SEOUL – South Korea’s family-run conglomerates are facing calls for a shake-up in their governance from a leading candidate in May’s presidential election, following the ouster and arrest of former President Park Geun-hye in a burgeoning influence-peddling scandal.
The conglomerates known as “chaebol” have come under the reform buzz saw before, only to emerge bigger and stronger than ever. The country’s four biggest chaebol groups account for around half the stock market’s value, according to the Korea Stock Exchange.
The question after the May 9 election is how deep will the reform drive go this time? And will a new president tackle what critics say is at the heart of chaebol corporate governance conundrum — the spider’s web of cross-shareholdings among group companies held by their founding families?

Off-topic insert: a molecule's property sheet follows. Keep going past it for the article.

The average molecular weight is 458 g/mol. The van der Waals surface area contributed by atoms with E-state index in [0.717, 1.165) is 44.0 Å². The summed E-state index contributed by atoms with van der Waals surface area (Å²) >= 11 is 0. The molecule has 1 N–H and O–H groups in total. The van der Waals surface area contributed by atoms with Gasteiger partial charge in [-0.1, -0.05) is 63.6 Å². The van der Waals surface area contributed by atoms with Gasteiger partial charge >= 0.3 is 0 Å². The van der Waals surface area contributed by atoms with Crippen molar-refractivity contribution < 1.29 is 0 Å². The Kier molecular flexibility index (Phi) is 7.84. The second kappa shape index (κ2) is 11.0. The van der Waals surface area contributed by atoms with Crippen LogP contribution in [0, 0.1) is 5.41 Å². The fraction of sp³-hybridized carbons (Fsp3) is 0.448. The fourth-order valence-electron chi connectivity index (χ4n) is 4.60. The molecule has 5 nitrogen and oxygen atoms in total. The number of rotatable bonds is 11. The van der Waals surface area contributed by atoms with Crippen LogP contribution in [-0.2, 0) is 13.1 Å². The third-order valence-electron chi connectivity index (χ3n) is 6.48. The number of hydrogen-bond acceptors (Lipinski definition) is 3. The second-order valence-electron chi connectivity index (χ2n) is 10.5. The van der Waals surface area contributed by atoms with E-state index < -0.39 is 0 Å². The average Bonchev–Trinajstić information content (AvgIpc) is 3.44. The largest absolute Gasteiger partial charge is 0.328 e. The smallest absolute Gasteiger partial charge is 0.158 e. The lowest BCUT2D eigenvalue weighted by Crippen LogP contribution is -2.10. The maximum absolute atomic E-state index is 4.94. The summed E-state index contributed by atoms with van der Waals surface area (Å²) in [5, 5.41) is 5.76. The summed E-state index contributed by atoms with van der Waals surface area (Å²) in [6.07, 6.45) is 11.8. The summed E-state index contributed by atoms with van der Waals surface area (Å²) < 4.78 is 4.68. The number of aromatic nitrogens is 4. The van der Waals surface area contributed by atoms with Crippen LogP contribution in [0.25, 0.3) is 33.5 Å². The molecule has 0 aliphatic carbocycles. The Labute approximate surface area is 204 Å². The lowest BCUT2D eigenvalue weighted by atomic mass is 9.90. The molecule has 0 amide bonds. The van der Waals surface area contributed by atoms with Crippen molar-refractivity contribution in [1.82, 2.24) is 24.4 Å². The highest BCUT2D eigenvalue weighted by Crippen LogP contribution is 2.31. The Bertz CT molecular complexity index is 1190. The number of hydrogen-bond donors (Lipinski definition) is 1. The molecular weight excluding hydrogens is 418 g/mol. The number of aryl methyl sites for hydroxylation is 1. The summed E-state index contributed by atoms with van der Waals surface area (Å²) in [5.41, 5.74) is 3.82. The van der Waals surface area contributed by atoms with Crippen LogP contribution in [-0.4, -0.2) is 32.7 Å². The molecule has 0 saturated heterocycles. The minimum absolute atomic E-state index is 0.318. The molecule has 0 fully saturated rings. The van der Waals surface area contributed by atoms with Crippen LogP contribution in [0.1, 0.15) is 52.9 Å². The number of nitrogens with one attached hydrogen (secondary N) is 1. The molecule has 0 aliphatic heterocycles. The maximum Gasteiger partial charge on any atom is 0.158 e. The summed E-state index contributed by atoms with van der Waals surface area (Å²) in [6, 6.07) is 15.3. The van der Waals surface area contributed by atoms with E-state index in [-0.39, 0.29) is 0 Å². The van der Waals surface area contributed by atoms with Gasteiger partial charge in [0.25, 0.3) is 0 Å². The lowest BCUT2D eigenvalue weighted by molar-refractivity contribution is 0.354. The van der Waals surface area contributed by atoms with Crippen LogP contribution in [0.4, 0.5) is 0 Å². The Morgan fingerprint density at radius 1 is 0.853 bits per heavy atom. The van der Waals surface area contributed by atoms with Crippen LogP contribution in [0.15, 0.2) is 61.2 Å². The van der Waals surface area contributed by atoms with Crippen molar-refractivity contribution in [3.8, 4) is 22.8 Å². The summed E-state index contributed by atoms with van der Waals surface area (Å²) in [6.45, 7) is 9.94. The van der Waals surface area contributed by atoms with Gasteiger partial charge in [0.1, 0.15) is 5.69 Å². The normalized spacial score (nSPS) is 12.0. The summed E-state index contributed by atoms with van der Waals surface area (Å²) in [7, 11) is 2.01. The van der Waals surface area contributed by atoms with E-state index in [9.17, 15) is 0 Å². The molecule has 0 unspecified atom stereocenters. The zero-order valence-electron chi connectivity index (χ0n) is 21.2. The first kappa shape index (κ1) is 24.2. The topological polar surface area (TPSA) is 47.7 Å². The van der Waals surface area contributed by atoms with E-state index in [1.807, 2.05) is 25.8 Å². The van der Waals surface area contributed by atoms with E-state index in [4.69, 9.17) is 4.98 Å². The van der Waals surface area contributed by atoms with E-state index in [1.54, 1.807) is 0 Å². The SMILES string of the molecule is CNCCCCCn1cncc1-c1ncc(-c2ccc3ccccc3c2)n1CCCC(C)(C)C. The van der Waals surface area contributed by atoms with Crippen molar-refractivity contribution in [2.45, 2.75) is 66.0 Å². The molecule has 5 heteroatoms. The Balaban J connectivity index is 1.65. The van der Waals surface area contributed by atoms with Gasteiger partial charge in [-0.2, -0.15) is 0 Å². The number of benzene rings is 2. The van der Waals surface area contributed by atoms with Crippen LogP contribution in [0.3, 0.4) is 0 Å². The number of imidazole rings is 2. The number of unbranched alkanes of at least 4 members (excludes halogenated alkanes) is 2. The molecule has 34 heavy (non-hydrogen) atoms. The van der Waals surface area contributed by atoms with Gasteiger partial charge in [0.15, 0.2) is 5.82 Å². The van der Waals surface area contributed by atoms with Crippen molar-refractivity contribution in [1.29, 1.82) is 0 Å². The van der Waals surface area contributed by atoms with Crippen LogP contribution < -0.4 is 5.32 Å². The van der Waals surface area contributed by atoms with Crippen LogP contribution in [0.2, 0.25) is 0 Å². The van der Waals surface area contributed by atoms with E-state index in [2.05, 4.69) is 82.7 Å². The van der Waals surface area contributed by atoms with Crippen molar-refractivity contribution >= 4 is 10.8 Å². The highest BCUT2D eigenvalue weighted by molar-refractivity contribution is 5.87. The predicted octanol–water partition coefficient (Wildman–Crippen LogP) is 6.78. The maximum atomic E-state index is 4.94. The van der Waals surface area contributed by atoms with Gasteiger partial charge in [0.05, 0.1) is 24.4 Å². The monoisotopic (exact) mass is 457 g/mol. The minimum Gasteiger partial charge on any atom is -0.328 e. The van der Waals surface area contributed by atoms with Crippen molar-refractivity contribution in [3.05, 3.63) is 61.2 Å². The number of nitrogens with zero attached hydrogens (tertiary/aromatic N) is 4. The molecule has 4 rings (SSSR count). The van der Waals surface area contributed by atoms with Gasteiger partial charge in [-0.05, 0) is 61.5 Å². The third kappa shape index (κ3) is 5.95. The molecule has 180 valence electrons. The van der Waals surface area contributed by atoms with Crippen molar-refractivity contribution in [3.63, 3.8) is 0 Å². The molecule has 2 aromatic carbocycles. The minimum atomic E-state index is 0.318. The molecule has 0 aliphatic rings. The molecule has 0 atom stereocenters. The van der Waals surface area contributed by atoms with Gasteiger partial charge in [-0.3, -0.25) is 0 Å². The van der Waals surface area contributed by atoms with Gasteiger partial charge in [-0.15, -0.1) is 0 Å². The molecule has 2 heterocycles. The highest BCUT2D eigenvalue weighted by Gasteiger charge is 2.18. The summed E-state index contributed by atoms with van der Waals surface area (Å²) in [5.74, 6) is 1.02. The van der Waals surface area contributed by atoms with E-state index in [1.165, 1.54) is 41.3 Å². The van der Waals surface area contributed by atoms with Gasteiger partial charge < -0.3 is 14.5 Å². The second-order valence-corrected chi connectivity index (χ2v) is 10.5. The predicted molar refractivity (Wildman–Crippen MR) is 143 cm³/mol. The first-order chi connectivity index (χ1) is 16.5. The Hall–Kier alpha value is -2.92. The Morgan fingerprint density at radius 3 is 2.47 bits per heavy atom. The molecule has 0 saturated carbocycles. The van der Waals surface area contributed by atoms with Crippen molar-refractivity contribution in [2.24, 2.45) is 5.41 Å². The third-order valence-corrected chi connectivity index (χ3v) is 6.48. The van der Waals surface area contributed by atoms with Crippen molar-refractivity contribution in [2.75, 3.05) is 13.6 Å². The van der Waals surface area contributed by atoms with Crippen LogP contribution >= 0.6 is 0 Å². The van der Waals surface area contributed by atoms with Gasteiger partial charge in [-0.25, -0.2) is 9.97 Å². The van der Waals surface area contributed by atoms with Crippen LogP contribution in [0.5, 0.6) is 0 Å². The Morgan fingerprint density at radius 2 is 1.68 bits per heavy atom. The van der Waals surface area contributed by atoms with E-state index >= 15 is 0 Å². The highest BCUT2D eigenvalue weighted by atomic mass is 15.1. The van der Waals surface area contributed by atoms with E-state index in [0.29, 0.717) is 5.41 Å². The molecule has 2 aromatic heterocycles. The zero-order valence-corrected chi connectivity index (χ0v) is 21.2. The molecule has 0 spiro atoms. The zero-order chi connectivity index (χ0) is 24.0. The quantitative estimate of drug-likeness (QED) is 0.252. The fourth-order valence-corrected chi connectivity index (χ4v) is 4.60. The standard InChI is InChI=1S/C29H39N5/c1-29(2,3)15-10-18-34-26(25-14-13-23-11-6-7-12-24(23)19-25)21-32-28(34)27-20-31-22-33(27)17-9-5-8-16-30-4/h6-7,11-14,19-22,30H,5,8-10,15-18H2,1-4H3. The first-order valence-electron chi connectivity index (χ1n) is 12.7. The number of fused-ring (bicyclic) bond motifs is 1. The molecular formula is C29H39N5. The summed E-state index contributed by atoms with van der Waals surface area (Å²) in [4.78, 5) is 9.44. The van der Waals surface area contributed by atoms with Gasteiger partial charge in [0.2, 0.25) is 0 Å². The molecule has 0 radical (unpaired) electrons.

“I do think there has been a sea change in attitudes among the Korean population at large so there is an increased chance of chaebol reform succeeding,” said Mark Mobius, executive chairman of Templeton Emerging Markets Group.
“But we can’t expect fast results simply because the importance of the chaebols in the economy is still so great,” he added in an email interview.
The ouster of Park as president on March 10, following months of mass demonstrations, once again exposed the cozy ties between politicians and big business. Park herself had come into office promising to reform the conglomerates.
Park was arrested and jailed Friday on charges of taking bribes from chaebol bosses, including Samsung’s Jay Y. Lee, in detention himself while on trial.